Making a living in New Zealand was a challenge for the first Greek immigrants. Though many had been farmers, they could not afford to buy land. Instead they relied on family labour to run restaurants, fish-and-chip shops, fish wholesale outlets, milk bars, grocery stores and shoe shops. Others became factory and manual workers. The next generations, benefitting from improved education and living standards, moved into a wider range of work, including professional occupations. Purchase of inner-city land enabled some immigrant Greeks and their descendants to become landlords and property developers.
Maintaining family and national ties has been vital for Greeks. In Wellington, suburbs such as Mt Victoria developed a distinct Greek character because immigrants clustered together for community support. Now Miramar is the city’s main Greek enclave, with significant numbers in Hataitai and Seatoun.
As well as bringing family members to New Zealand, Greeks have traditionally sent money home, and both immigrants and the New Zealand-born make return visits to Greece. World political events affecting Greeks are followed closely, and strong views are held about issues such as the Turkish occupation of Cyprus. Greek organisations representing different regional or national sub-groups have helped sustain the culture. Greek newspapers and radio programmes have also assisted. But time, distance and intermarriage have eroded the language.
The unifying force of the community remains the Greek Orthodox Church. From 1924 New Zealand was part of the Greek Orthodox archdiocese of Australia and New Zealand. Until the 1940s, when a church was built in Wellington, the all-important sacraments of marriage and baptism could only be performed when a priest visited from Australia. In 1970, New Zealand became a separate diocese with its own archbishop. The church upholds Hellenic ideals by co-ordinating community activities and supporting Greek schools to teach children the language.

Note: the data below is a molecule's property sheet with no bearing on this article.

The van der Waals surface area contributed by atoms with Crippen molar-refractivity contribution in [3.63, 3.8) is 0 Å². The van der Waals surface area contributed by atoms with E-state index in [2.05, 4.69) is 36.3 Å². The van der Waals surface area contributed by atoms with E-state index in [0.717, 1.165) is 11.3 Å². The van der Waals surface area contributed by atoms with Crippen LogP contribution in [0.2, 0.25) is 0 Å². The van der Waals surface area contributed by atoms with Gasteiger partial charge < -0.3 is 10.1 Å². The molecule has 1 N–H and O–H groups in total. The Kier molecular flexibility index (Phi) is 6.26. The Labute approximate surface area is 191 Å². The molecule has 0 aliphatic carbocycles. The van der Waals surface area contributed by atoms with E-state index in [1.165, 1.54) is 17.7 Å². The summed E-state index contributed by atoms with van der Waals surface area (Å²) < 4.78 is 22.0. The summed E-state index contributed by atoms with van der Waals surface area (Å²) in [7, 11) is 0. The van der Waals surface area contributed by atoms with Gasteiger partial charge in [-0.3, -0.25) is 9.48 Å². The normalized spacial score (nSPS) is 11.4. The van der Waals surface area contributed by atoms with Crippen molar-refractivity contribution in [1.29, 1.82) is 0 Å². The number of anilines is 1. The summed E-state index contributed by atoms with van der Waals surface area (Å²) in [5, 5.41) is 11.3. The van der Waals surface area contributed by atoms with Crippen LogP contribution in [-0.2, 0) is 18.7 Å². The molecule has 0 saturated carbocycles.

For years Greeks faced prejudice and pressure to fit in with New Zealand life. The growing popularity of Hellenic festivals – celebrations of Greek dance, food and music – suggests that other New Zealanders now recognise the contribution of Greek culture to a diverse society. Such events are also a sign that the Greek community is more confident about asserting its difference.
The son of Greek immigrants comments on his parents’ experience of starting a new life in New Zealand:
‘My father never thought to go back to Crete. He was passionate about New Zealand. It gave him a lot of things, he loved the people here, their politeness. My mother still feels she made a mistake coming to New Zealand … her life should have been with her family in Greece. New Zealand has not entered her heart.’ 1
The New Zealand census figures listed here show the number of residents born in Greece. Many New Zealand Greeks were born in countries other than Greece.
In the 2006 and 2013 censuses, people were asked to indicate the ethnic group or groups with which they identified. The numbers include those who indicated more than one group.
Burnley, I. H. From southern Europe to New Zealand: Greeks and Italians in New Zealand. Sydney: University of New South Wales Press, 1972.
Fragiadakis, Georgios. The Greeks in New Zealand. Wellington: Greek Orthodox Community, 1990. (This work is mainly in Greek, but there is some English text.)
Verivaki, Maria, and John Petris. Stories of Greek journeys. Wellington: Petone Settlers’ Museum, 1991.